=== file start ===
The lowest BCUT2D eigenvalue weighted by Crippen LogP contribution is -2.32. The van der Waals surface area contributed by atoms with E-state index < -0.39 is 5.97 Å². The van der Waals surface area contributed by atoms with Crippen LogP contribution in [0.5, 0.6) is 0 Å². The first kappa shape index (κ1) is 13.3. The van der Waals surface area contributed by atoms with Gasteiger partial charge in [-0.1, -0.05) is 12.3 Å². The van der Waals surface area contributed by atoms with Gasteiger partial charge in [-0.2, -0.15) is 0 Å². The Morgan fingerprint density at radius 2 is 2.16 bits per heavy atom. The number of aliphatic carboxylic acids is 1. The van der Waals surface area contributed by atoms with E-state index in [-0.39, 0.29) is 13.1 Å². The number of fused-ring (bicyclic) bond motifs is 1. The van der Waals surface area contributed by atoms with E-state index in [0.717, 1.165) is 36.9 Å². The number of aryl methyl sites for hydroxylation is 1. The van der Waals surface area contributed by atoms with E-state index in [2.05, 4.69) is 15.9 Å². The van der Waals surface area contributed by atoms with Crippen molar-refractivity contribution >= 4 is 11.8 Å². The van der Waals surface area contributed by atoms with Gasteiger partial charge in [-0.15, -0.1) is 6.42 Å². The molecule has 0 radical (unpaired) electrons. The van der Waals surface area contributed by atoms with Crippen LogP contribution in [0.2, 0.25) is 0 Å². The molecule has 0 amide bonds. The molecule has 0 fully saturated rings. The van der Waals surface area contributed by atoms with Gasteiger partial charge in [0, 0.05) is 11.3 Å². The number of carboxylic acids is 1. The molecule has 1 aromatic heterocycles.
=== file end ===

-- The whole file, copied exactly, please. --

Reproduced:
The lowest BCUT2D eigenvalue weighted by Crippen LogP contribution is -2.32. The van der Waals surface area contributed by atoms with E-state index < -0.39 is 5.97 Å². The van der Waals surface area contributed by atoms with Crippen LogP contribution in [0.5, 0.6) is 0 Å². The first kappa shape index (κ1) is 13.3. The van der Waals surface area contributed by atoms with Gasteiger partial charge in [-0.1, -0.05) is 12.3 Å². The van der Waals surface area contributed by atoms with Gasteiger partial charge in [-0.2, -0.15) is 0 Å². The Morgan fingerprint density at radius 2 is 2.16 bits per heavy atom. The number of aliphatic carboxylic acids is 1. The van der Waals surface area contributed by atoms with E-state index in [-0.39, 0.29) is 13.1 Å². The number of fused-ring (bicyclic) bond motifs is 1. The van der Waals surface area contributed by atoms with E-state index in [0.717, 1.165) is 36.9 Å². The number of aryl methyl sites for hydroxylation is 1. The van der Waals surface area contributed by atoms with E-state index in [2.05, 4.69) is 15.9 Å². The van der Waals surface area contributed by atoms with Crippen molar-refractivity contribution >= 4 is 11.8 Å². The van der Waals surface area contributed by atoms with Gasteiger partial charge in [-0.15, -0.1) is 6.42 Å². The molecule has 0 radical (unpaired) electrons. The van der Waals surface area contributed by atoms with Crippen LogP contribution in [0.2, 0.25) is 0 Å². The molecule has 0 amide bonds. The molecule has 0 fully saturated rings. The van der Waals surface area contributed by atoms with Gasteiger partial charge in [0, 0.05) is 11.3 Å². The number of carboxylic acids is 1. The molecule has 1 aromatic heterocycles.